It’s thought that a lot of this variation in ageing originates because individuals experience different levels of physiological stress as they go through life. We now need to figure out which factors explain these differences, at what point they have an effect in the course of a life, and how they can be avoided or mitigated.

Research on a small bird could help us understanding this process of ageing – and the unlikely benefits of childcare.

How our cells record ageing

Investigating the causes of ageing within natural populations – where individuals are exposed to realistic variation in stresses and do not benefit from any intervention or medication – is important, but very tricky. Wild living individuals have to be tracked throughout their lives to assess the environmental and social conditions they experience, and their subsequent health and survival.

Our long-term study of the Seychelles warbler (Acrocephalus sechellensis), also known as Seychelles brush warbler – a small, tropical songbird – on the island of Cousin in the Indian Ocean is a useful case study for understanding the ageing process. Since the 1990s, all the warblers on this tiny island – just 40 football fields in size – have been fitted with coloured leg rings so they can be tracked and identified. Birds don’t disperse on or off this isolated island so we were able to follow them from birth to death. We also monitored their health, reproduction and survival, which all decline rapidly in elderly individuals.

We also measured the warbler’s telomeres – repetitive DNA sequences which protect the ends of chromosomes but shorten in response to physiological stress. Telomere shortening has been shown to be a useful marker of biological condition and ageing in various animals, including humans. In the Seychelles warbler, telomere length predicts future survival. By measuring the telomere shortening that occurs in response to any given experience we can determine the impact that specific factors have on ageing.

Our previous studies on the Seychelles warbler have already found that certain factors influence the rate at which individuals age. For example, having a territory surrounded by unrelated and unfamiliar neighbours leads to more territorial fights, and hence more rapid telomere shortening. Growing up in a territory with limited food availability also has a detrimental impact on later ageing.

Our recent paper in Nature Communications has focused on how raising offspring is stressful and may lead to premature ageing – something that may not surprise many parents. Due to a lack of space on Cousin, many adults can’t find a territory in which to pair up and breed. Instead, these individuals may join up as subordinates to a dominant breeding pair within an already established territory – often the one in which they were born. They then sometimes help the dominant breeding pair raise their next batch of offspring—a process known as “cooperative breeding“.

Our analyses showed that the dominant birds that receive help have less telomere shortening than those that are left to do all of the parenting work themselves. This help also results in better survival of the dominant females. Therefore, we can see that the help that the dominant breeding birds received reduced the stress of breeding and delayed ageing, at least in females. The dominant males don’t appear to benefit from receiving help as much, probably because in the Seychelles warbler males invest much less energy in raising chicks than females do.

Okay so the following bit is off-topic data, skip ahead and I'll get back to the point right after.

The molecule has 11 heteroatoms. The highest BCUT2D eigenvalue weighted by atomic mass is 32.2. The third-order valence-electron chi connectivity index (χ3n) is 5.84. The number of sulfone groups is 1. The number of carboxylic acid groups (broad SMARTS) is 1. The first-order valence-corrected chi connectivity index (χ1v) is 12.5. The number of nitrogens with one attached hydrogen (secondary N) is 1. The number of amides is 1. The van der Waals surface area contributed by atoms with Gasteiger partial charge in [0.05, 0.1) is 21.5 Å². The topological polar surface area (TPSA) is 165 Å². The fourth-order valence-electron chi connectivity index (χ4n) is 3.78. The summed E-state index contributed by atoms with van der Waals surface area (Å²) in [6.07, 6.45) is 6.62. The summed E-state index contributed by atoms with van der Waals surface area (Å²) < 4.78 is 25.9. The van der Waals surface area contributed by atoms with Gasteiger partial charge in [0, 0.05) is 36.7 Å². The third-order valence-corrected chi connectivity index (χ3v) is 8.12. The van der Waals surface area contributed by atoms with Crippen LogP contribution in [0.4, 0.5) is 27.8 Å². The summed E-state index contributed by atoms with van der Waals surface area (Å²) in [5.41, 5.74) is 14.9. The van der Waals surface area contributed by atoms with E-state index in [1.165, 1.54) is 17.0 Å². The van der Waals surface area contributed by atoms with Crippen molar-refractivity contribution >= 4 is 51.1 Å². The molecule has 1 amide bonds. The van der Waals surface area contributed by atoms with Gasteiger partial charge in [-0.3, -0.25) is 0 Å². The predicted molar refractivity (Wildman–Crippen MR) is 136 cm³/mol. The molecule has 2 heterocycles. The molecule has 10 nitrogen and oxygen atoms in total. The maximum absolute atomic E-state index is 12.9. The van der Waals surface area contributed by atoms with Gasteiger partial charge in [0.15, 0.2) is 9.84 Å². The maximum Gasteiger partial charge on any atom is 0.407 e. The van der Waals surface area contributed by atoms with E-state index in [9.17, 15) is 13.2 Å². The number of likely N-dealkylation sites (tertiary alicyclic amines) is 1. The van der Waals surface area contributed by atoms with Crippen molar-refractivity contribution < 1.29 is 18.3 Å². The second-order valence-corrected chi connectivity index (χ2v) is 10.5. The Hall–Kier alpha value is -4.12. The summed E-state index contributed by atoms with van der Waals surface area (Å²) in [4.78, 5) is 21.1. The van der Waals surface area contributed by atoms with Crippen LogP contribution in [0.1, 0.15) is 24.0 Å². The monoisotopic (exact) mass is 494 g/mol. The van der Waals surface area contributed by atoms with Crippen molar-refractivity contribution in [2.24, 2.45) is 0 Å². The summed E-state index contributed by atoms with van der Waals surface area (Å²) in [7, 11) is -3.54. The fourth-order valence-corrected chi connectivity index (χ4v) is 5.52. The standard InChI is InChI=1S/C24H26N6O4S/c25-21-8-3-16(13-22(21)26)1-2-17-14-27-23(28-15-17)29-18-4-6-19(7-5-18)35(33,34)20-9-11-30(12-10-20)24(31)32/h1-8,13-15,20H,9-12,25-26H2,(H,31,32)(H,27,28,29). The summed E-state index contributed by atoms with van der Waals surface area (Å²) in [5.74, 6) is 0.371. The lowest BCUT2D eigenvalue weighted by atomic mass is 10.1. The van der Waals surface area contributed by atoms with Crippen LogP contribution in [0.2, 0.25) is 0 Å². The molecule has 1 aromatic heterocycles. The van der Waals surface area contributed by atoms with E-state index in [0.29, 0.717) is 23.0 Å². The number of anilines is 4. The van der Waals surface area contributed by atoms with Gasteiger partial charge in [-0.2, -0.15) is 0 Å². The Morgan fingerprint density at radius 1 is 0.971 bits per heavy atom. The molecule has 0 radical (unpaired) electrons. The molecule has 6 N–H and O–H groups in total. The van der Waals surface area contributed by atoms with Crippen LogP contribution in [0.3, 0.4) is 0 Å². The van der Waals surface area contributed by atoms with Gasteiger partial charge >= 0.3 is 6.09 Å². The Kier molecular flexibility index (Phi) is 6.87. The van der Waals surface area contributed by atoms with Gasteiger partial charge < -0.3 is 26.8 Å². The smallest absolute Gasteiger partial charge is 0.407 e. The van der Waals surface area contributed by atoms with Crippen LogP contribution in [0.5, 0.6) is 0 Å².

Our study confirms a long-held hypothesis that cooperative breeding – which is the norm in humans – can reduce the health costs to parents of raising young and may, therefore, slow down ageing. This could explain why more social species tend to have longer life-spans.

Our findings in the Seychelles warbler have identified the costs of more rapid ageing in overworked parents. These costs, and how individuals differ in what they experience and when, can help explain why there is so much variation in how individuals age in later life. (

Invasive plants are dyeing woodpeckers red —

Northern flicker pair - female (left), male (right)(Author - David Margrave)

Northern flicker pair – female (left), male (right)(Author – David Margrave)

An ornithological mystery has been solved! Puzzling red feathers have been popping up in eastern North America’s “yellow-shafted” population of Northern Flickers, but they aren’t due to genes borrowed from their “red-shafted” cousins to the west, according to a study in The Auk: Ornithological Advances. Instead, the culprit is a pigment that the birds are ingesting in the berries of exotic honeysuckle plants.

The Northern Flicker comes in two varieties—the birds of the west have a salmon pink or orange tinge to the undersides of their wings, while the eastern birds are yellow. Where the two populations meet in the middle, they frequently hybridize, producing birds with a blend of both colors. For years, however, flickers far to the east of the hybrid zone have been popping up with red-orange wing feathers. The prevailing explanation has been that they must somehow have genes from the western population, but Jocelyn Hudon of the Royal Alberta Museum and his colleagues have determined that the eastern birds’ unusual color actually has a different source: a pigment called rhodoxanthin, which comes from the berries of two species of invasive honeysuckle plants.